1994-05-03 - Re: Virtual Cash

Header Data

From: “Istvan Oszaraz von Keszi” <vkisosza@acs.ucalgary.ca>
To: cypherpunks@toad.com
Message Hash: 0d0961c4daec1ac6fbf28e718dee5e17396b31f2c3d101e1b85ffe0b23ce51eb
Message ID: <9405031329.AA44821@acs5.acs.ucalgary.ca>
Reply To: <9405030542.AA28008@ah.com>
UTC Datetime: 1994-05-03 13:27:26 UTC
Raw Date: Tue, 3 May 94 06:27:26 PDT

Raw message

From: "Istvan Oszaraz von Keszi" <vkisosza@acs.ucalgary.ca>
Date: Tue, 3 May 94 06:27:26 PDT
To: cypherpunks@toad.com
Subject: Re: Virtual Cash
In-Reply-To: <9405030542.AA28008@ah.com>
Message-ID: <9405031329.AA44821@acs5.acs.ucalgary.ca>
MIME-Version: 1.0
Content-Type: text/plain

Eric Hughes wrote:

> >[...] but noone (as far as I've
> >seen) has come up with an "economic model" within which they could use
> >them.
> Denominate digital money in dollars in a demand deposit account in a
> US bank.
> Why reinvent the wheel, or, in this case, the unit of value?

Exactly, digital money must be fungible, with some other unit of
value.  But limiting it to USD, is not the way to go.
Individuals should be able to pick and choose which currency they
want their digital money to represent.  

U.S. banks are problematic.  They tend to be unstable.  I propose
the following banks which currently have a AA rating or better:

Alegemene Bank Netherland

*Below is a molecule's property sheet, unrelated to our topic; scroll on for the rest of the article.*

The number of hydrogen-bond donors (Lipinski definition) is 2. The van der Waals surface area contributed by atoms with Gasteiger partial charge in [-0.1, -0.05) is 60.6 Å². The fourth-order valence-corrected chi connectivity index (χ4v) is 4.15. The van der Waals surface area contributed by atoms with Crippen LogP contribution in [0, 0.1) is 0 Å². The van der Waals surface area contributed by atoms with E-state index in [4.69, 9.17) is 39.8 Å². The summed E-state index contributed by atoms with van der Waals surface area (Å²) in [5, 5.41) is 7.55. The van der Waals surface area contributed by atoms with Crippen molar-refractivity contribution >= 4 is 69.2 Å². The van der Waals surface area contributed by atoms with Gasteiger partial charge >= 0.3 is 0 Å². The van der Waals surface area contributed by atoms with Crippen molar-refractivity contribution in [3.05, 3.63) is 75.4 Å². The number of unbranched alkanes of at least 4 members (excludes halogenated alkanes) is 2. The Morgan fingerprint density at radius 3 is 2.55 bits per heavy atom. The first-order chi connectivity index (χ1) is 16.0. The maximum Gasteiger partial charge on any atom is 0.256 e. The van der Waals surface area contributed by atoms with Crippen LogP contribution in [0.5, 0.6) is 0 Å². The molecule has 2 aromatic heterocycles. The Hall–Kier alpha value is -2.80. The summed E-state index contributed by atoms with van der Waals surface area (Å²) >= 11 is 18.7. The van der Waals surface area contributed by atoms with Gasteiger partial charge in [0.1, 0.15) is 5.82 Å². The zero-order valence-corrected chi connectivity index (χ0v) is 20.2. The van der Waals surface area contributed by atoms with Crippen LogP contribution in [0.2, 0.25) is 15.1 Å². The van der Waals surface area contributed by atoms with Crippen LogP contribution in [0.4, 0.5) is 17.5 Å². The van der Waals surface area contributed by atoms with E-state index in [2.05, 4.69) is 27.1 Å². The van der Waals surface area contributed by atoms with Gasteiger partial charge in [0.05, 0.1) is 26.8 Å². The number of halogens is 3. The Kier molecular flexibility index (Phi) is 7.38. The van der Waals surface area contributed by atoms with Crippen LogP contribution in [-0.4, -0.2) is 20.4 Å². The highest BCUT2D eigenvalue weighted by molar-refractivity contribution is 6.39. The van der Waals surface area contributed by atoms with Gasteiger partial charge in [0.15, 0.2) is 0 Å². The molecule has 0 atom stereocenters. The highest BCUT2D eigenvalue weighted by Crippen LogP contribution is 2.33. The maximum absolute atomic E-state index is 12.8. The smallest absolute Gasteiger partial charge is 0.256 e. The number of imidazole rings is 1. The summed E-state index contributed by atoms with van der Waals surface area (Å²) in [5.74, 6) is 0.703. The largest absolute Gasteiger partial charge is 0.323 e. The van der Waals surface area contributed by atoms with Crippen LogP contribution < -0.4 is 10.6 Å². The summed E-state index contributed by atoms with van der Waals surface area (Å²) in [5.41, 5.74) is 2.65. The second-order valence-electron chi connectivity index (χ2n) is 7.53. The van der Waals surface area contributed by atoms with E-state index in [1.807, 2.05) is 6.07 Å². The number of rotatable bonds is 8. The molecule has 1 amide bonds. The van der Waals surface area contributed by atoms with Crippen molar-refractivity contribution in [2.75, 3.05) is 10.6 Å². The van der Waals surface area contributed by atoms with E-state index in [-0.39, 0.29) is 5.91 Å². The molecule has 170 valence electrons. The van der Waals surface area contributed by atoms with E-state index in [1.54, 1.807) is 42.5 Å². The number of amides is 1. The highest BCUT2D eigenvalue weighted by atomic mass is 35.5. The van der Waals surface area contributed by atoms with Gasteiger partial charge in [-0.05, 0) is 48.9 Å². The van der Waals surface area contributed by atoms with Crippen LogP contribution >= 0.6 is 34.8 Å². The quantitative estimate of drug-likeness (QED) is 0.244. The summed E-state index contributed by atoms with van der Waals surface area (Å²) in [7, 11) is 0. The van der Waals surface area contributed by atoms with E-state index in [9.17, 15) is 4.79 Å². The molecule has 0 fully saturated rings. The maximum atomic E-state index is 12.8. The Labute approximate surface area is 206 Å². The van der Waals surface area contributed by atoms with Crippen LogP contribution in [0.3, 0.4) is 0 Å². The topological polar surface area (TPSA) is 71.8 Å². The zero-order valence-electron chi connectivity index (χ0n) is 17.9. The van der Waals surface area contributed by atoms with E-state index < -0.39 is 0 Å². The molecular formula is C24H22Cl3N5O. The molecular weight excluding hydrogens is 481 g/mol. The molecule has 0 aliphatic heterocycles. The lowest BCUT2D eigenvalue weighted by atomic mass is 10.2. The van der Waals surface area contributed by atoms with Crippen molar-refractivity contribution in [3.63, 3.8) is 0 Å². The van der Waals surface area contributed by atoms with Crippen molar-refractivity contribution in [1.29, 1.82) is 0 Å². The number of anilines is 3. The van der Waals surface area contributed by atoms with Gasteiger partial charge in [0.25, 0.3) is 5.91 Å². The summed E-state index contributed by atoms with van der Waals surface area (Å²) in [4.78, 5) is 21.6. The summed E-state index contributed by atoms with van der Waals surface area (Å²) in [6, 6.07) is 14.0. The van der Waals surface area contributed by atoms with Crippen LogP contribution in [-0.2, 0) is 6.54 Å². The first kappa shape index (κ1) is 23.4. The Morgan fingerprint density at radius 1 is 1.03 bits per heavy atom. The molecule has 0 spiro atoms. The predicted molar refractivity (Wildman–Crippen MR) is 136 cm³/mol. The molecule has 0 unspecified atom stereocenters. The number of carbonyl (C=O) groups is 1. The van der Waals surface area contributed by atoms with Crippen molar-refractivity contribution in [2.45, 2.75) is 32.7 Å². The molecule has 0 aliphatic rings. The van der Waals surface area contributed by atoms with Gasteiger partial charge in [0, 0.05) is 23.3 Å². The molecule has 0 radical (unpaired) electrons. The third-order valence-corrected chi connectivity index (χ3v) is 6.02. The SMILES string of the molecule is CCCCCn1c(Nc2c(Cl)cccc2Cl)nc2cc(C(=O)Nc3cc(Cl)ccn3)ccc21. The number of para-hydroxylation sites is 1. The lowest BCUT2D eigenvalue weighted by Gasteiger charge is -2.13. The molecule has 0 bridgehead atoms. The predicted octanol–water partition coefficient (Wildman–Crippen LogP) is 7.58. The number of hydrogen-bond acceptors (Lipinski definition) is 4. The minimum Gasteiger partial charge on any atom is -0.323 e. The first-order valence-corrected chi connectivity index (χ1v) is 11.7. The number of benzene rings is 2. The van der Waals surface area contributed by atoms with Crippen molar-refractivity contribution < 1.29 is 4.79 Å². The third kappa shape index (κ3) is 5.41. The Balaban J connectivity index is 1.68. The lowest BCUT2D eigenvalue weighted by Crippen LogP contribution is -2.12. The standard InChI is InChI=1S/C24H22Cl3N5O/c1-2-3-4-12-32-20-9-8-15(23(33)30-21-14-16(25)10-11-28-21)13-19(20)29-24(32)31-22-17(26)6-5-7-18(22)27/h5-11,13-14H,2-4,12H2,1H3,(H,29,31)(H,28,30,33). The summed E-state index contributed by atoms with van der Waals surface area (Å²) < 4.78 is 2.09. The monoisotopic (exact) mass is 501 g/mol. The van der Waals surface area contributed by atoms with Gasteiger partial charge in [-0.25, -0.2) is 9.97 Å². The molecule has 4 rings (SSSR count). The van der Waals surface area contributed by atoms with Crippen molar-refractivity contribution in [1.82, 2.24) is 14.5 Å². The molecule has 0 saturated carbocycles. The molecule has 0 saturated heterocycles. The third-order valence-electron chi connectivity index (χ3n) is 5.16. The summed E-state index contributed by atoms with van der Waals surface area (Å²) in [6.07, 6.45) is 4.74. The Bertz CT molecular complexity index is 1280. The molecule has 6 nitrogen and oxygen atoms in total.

Credit Suisse
Swiss Bank Corp
Barclays Bank
Union Bank of Switzerland
J.P. Morgan

The legal structure is also quite elementary and so is the
software. (Although I don't profess to be a software expert.)  

I'll put the software issue aside for a moment, and concentrate
on the structural part of the system.  

The appropriate structure is an "investment club" which in point
of fact is a private mutual fund.  The club has a trustee, I'd
suggest an account run by either by a trust company or by a lawyer.
The lawyer receives the funds in her trust account, and signs and
acknowledges each receipt.  She then invests the funds into
deposits at approved institutions, or in Government guaranteed
securities.  In essence, it's no different than a money market

The fund itself is purely an international partnership, domiciled
as a Liechtensteinian Anstalt.  An anstalt has unique
characteristics in that it is both a private foundation and a
corporation, and receives unique legal treatment.  

I'll leave the discussion here, since the complexities are quite
voluminous and move on to the software.

The mm package, provides a jumping point.  Of course it's the
server module which should be used by the client.  Each client
uses the server to "create" their money.  The money is then sent
to the trustee, who upon receipt of funds in her trust account
signs each unit of money.  The coins can then be exchanged, as in
the mm package.  Now, if someone wants to redeem the coins, back
into currency, they send the coins to the trustee with a request
that funds be paid according to instructions with the signed
coins.  The trustee can then send appropriate amount of funds
wherever the instructions call for.  

Faith in the system builds as coins can either be accepted by an
individual or can be converted by the individual into what
actually backs up the system, cash.  All the trusttee has to do is
differentiate between a message which is transferring coins, and
a message which is redeeming coins.  Easy as pie.

A message which is transferring coins simply signs the new coins
and removes the old coins from the list.  A message redeeming
coins, removes the coins from the list, and sends funds to the
appropriate individual.